When Faith is Vandalized, It Deserves Many Defenders

The U.S. Conference of Catholic Bishops, tracking incidents of destruction to Church-related sites around the U.S., reported on Oct. 14 that there had been 100 acts of vandalism since May 2020, including several in the Diocese of Brooklyn. This is more than a crime statistic.

It is a glimpse of bigger social scars that should prompt thoughtful reflection and meaningful action. Attacks on Catholic structures are part of broader mischief against people of diverse faiths, cultures, and backgrounds. They call our society to a greater awareness of the negative instincts within some people.

These displays of violence and hatred must not be dismissed as victimless crimes. Damage to “a piece of property” actually causes collateral damage to individuals, parishes, and secular communities. Groups emerge with their values and hopes undermined and their hearts ready to harden.

Worse, out-of-control emotions focused on inanimate things can morph into cruelty toward human beings, like the tragic death of Maria Ambrocio, who suffered head trauma when a thief knocked her down near Times Square on Oct. 8.

After an outdoor crucifix was destroyed at St. Athanasius Parish in Bensonhurst in May, pastor Msgr. David Cassato said, “I’m just sick over it. . . When I looked at the face of Jesus smacked down and on the ground, what came to my mind was, ‘Father, forgive them for they know not what they do.’ ”

In their statement on the 100 acts of vandalism, Cardinal Timothy Dolan and Archbishop Paul Coakley said those deeds “underscore that our society is in sore need of God’s grace.” Catholics should be role models, reaching out with “prayer and forgiveness” to persons trapped in disruptive behaviors. If they sought retribution for some fault of ours, we pursue reconciliation. If they were angry about a Church teaching, “we must offer clarity” — which puts even greater demands on our mission of evangelizing the culture.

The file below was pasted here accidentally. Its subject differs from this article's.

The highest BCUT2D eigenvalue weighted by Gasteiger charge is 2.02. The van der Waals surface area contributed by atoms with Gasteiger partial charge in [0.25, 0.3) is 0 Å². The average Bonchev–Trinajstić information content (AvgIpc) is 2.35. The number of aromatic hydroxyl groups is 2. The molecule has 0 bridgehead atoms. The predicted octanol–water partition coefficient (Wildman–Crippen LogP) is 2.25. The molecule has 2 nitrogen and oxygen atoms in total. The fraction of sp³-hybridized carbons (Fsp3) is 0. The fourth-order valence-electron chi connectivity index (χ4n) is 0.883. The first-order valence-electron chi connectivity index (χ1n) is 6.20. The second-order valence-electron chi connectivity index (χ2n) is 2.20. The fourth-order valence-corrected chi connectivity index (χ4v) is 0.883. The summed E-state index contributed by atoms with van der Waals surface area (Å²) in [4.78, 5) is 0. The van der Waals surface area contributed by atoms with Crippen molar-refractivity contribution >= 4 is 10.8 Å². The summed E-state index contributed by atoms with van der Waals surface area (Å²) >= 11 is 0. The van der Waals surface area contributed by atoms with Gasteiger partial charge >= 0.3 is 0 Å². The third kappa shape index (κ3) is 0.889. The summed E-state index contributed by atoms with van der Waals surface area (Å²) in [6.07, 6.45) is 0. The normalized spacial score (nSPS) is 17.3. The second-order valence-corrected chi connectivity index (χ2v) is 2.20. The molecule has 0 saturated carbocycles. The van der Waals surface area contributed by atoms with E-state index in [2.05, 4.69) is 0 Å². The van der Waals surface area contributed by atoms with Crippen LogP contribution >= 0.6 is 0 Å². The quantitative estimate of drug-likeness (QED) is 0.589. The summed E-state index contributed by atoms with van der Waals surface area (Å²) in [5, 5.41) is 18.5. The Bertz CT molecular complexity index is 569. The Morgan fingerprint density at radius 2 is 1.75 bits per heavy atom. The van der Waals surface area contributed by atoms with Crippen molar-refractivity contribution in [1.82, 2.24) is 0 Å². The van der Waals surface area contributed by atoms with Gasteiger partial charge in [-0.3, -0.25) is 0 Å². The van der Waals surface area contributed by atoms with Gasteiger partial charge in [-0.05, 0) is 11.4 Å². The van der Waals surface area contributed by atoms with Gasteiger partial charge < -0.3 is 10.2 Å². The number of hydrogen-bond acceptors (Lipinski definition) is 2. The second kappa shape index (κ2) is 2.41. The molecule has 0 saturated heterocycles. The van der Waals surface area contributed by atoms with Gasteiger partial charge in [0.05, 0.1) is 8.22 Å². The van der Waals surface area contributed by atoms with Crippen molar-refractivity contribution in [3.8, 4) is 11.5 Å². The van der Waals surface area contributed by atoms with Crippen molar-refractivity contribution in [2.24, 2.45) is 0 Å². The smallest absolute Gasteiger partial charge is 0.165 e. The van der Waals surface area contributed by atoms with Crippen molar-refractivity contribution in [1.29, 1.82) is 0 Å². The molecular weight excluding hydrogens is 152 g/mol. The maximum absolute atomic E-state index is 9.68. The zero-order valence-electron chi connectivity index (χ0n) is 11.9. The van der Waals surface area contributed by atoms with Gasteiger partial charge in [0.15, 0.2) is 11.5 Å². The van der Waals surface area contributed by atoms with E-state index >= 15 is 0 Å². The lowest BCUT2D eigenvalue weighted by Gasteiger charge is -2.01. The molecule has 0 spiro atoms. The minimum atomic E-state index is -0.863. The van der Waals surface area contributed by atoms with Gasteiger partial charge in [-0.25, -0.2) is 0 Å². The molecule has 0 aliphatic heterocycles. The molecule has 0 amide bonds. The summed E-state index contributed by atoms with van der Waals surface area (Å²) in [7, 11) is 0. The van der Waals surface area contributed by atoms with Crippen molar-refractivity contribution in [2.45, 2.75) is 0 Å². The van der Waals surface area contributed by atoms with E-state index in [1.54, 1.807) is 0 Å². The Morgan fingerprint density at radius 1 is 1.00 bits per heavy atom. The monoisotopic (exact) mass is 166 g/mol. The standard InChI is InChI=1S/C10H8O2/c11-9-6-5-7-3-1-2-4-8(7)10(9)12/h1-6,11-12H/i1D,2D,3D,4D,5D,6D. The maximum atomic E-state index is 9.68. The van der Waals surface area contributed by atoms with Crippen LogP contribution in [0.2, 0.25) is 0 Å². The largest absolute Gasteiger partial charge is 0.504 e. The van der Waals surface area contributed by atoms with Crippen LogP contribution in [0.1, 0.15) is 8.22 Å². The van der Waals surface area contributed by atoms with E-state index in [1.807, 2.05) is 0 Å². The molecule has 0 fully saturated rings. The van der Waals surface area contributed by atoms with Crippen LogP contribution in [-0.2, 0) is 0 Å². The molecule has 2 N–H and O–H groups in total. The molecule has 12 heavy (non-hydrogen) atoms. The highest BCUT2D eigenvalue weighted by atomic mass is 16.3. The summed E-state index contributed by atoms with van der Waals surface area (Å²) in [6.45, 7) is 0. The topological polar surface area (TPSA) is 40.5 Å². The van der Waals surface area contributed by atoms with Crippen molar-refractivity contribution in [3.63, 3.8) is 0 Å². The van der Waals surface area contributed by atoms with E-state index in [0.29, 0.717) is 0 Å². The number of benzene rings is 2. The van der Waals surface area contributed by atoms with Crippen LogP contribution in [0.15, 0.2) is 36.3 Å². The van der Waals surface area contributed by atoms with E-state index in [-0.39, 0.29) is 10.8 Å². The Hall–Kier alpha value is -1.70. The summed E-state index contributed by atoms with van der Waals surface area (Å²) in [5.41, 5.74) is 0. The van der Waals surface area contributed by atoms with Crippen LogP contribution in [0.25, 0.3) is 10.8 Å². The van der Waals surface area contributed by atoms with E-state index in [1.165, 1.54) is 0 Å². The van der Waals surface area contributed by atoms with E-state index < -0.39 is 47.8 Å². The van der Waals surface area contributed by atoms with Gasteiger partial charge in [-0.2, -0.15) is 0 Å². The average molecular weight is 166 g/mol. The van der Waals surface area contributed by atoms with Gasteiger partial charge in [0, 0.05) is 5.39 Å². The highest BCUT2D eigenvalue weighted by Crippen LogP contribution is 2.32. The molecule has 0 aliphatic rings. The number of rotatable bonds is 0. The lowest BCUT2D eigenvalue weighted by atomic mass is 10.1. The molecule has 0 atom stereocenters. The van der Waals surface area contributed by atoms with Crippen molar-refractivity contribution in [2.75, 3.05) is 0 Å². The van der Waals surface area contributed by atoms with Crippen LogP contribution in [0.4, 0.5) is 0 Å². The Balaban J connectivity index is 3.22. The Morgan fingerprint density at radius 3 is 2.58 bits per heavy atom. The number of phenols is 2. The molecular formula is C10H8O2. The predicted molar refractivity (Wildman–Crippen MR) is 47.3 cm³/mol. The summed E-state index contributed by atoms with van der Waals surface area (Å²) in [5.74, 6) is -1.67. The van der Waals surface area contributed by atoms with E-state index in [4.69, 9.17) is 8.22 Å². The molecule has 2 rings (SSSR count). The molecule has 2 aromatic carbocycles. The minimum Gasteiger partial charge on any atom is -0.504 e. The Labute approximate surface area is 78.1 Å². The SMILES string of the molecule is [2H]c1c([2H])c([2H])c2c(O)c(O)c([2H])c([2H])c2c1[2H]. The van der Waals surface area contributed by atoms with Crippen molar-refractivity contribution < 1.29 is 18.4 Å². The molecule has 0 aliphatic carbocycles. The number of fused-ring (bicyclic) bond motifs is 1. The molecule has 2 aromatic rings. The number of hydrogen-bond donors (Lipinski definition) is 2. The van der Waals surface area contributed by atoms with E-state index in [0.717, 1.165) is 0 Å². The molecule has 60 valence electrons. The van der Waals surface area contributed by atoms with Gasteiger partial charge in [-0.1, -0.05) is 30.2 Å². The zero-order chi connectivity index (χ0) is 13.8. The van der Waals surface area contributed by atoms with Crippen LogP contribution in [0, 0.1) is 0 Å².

But there is no room for passivity. The USCCB statement instructs Catholics to speak up and condemn attacks on our faith — and to insist that our politicians and neighbors take seriously our injury and sorrow. Charity must tame our anger, but the Oct. 14 statement supports encouraging proper police enforcement and prevention, plus insisting that “this destruction must stop.”

It is good citizenship to champion accountability in our personal and civic lives, digging for and addressing the whole, grim truths behind any evil actions we observe — or perform.

We might wonder: Is the widespread weakening of religious virtue, grounded in Christ’s love and forgiveness, giving way to a distorted secular “religion,” mocking, polarizing, hating not the sin but the sinner?

We need to start redirecting the restless hearts, which St. Augustine cites, back toward resting in God — not with a culture of death and distraction, but with a respect for history and tradition, embracing symbols and realities that give life meaning. We need to point out the joy found in each unique human being and in the good images (ideally, the image of God) people want to emulate. The objects of faith we see vandalized were not part of the problem. Remember, they are part of the solution.